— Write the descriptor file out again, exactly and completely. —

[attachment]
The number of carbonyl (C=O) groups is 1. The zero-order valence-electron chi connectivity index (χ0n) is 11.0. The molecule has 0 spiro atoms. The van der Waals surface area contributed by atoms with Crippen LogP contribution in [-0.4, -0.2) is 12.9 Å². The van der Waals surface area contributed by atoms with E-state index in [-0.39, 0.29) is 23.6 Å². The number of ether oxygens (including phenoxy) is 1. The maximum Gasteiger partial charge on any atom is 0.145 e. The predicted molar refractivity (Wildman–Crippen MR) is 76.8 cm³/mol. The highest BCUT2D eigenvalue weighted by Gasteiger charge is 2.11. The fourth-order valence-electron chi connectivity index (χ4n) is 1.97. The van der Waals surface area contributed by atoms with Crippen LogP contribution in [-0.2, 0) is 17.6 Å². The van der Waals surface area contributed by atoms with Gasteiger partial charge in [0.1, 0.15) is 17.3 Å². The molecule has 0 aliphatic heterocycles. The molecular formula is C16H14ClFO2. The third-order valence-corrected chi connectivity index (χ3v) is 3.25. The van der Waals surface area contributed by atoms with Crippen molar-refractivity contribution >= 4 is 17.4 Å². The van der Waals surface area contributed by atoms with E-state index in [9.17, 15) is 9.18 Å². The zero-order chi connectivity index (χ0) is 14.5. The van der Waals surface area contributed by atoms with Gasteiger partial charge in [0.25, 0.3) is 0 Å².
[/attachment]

The number of carbonyl (C=O) groups is 1. The zero-order valence-electron chi connectivity index (χ0n) is 11.0. The molecule has 0 spiro atoms. The van der Waals surface area contributed by atoms with Crippen LogP contribution in [-0.4, -0.2) is 12.9 Å². The van der Waals surface area contributed by atoms with E-state index in [-0.39, 0.29) is 23.6 Å². The number of ether oxygens (including phenoxy) is 1. The maximum Gasteiger partial charge on any atom is 0.145 e. The predicted molar refractivity (Wildman–Crippen MR) is 76.8 cm³/mol. The highest BCUT2D eigenvalue weighted by Gasteiger charge is 2.11. The fourth-order valence-electron chi connectivity index (χ4n) is 1.97. The van der Waals surface area contributed by atoms with Crippen LogP contribution in [-0.2, 0) is 17.6 Å². The van der Waals surface area contributed by atoms with Gasteiger partial charge in [0.1, 0.15) is 17.3 Å². The molecule has 0 aliphatic heterocycles. The molecular formula is C16H14ClFO2. The third-order valence-corrected chi connectivity index (χ3v) is 3.25. The van der Waals surface area contributed by atoms with Crippen molar-refractivity contribution >= 4 is 17.4 Å². The van der Waals surface area contributed by atoms with E-state index in [9.17, 15) is 9.18 Å². The zero-order chi connectivity index (χ0) is 14.5. The van der Waals surface area contributed by atoms with Gasteiger partial charge in [0.25, 0.3) is 0 Å².